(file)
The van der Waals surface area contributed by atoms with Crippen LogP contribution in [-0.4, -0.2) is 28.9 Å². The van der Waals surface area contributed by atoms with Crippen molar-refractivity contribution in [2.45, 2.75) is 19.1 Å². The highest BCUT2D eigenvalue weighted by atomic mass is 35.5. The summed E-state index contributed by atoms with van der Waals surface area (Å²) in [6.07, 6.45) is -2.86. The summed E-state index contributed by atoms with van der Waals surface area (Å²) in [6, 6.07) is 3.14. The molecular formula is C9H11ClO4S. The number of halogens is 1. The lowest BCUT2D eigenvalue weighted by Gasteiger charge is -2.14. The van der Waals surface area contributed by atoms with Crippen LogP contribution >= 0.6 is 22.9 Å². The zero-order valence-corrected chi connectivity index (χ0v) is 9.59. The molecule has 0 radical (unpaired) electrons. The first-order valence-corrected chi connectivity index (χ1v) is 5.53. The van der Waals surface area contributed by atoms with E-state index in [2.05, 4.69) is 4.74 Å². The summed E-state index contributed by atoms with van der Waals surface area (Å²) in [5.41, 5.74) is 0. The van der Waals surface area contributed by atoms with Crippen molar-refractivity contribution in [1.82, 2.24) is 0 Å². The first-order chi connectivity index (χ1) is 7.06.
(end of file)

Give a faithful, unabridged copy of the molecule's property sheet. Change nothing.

The van der Waals surface area contributed by atoms with Crippen LogP contribution in [-0.4, -0.2) is 28.9 Å². The van der Waals surface area contributed by atoms with Crippen molar-refractivity contribution in [2.45, 2.75) is 19.1 Å². The highest BCUT2D eigenvalue weighted by atomic mass is 35.5. The summed E-state index contributed by atoms with van der Waals surface area (Å²) in [6.07, 6.45) is -2.86. The summed E-state index contributed by atoms with van der Waals surface area (Å²) in [6, 6.07) is 3.14. The molecular formula is C9H11ClO4S. The number of halogens is 1. The lowest BCUT2D eigenvalue weighted by Gasteiger charge is -2.14. The van der Waals surface area contributed by atoms with Crippen LogP contribution >= 0.6 is 22.9 Å². The zero-order valence-corrected chi connectivity index (χ0v) is 9.59. The molecule has 0 radical (unpaired) electrons. The first-order valence-corrected chi connectivity index (χ1v) is 5.53. The van der Waals surface area contributed by atoms with E-state index in [2.05, 4.69) is 4.74 Å². The summed E-state index contributed by atoms with van der Waals surface area (Å²) in [5.41, 5.74) is 0. The van der Waals surface area contributed by atoms with Crippen molar-refractivity contribution in [1.82, 2.24) is 0 Å². The first-order chi connectivity index (χ1) is 7.06.